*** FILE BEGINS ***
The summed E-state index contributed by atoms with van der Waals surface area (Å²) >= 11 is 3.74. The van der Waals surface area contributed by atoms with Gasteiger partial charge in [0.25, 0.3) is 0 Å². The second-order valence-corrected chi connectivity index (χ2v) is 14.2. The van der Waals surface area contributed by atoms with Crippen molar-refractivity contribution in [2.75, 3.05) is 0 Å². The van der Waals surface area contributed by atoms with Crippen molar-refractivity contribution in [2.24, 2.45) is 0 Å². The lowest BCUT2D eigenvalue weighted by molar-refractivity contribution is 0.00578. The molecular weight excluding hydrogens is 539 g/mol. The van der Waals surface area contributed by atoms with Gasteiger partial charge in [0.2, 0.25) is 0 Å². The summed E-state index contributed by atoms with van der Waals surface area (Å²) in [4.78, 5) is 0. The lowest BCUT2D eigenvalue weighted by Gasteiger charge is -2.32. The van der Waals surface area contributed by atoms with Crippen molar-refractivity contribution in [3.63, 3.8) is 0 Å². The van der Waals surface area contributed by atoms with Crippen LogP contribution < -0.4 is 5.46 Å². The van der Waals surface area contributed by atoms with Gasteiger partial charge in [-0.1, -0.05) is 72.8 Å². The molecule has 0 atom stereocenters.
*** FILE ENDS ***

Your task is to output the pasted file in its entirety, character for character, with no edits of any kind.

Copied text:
The summed E-state index contributed by atoms with van der Waals surface area (Å²) >= 11 is 3.74. The van der Waals surface area contributed by atoms with Gasteiger partial charge in [0.25, 0.3) is 0 Å². The second-order valence-corrected chi connectivity index (χ2v) is 14.2. The van der Waals surface area contributed by atoms with Crippen molar-refractivity contribution in [2.75, 3.05) is 0 Å². The van der Waals surface area contributed by atoms with Crippen molar-refractivity contribution in [2.24, 2.45) is 0 Å². The lowest BCUT2D eigenvalue weighted by molar-refractivity contribution is 0.00578. The molecular weight excluding hydrogens is 539 g/mol. The van der Waals surface area contributed by atoms with Gasteiger partial charge in [0.2, 0.25) is 0 Å². The summed E-state index contributed by atoms with van der Waals surface area (Å²) in [4.78, 5) is 0. The lowest BCUT2D eigenvalue weighted by Gasteiger charge is -2.32. The van der Waals surface area contributed by atoms with Crippen molar-refractivity contribution in [3.63, 3.8) is 0 Å². The van der Waals surface area contributed by atoms with Crippen LogP contribution < -0.4 is 5.46 Å². The van der Waals surface area contributed by atoms with Gasteiger partial charge in [-0.1, -0.05) is 72.8 Å². The molecule has 0 atom stereocenters.